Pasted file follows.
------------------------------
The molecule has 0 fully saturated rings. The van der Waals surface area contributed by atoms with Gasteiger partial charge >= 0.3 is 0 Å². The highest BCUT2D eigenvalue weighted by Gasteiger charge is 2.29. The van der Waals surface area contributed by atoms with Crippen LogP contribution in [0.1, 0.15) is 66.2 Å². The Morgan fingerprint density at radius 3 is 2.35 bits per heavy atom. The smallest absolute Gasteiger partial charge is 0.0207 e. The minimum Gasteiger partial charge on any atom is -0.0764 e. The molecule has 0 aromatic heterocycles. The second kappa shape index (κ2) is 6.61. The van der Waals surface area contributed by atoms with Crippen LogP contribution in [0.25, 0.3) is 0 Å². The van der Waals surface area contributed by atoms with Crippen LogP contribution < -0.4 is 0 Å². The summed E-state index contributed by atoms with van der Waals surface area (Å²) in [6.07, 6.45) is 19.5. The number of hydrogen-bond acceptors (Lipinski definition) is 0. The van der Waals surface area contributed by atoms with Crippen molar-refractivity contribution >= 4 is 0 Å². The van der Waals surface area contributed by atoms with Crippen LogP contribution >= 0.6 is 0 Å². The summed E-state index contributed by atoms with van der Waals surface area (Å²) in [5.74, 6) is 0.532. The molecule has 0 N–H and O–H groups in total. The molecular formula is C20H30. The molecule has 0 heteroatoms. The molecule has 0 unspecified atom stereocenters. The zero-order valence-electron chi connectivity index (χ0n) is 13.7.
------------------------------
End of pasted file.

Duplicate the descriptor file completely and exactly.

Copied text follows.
The molecule has 0 fully saturated rings. The van der Waals surface area contributed by atoms with Gasteiger partial charge >= 0.3 is 0 Å². The highest BCUT2D eigenvalue weighted by Gasteiger charge is 2.29. The van der Waals surface area contributed by atoms with Crippen LogP contribution in [0.1, 0.15) is 66.2 Å². The Morgan fingerprint density at radius 3 is 2.35 bits per heavy atom. The smallest absolute Gasteiger partial charge is 0.0207 e. The minimum Gasteiger partial charge on any atom is -0.0764 e. The molecule has 0 aromatic heterocycles. The second kappa shape index (κ2) is 6.61. The van der Waals surface area contributed by atoms with Crippen LogP contribution in [0.25, 0.3) is 0 Å². The van der Waals surface area contributed by atoms with Crippen LogP contribution < -0.4 is 0 Å². The summed E-state index contributed by atoms with van der Waals surface area (Å²) in [6.07, 6.45) is 19.5. The number of hydrogen-bond acceptors (Lipinski definition) is 0. The van der Waals surface area contributed by atoms with Crippen molar-refractivity contribution >= 4 is 0 Å². The van der Waals surface area contributed by atoms with Crippen LogP contribution >= 0.6 is 0 Å². The summed E-state index contributed by atoms with van der Waals surface area (Å²) in [5.74, 6) is 0.532. The molecule has 0 N–H and O–H groups in total. The molecular formula is C20H30. The molecule has 0 heteroatoms. The molecule has 0 unspecified atom stereocenters. The zero-order valence-electron chi connectivity index (χ0n) is 13.7.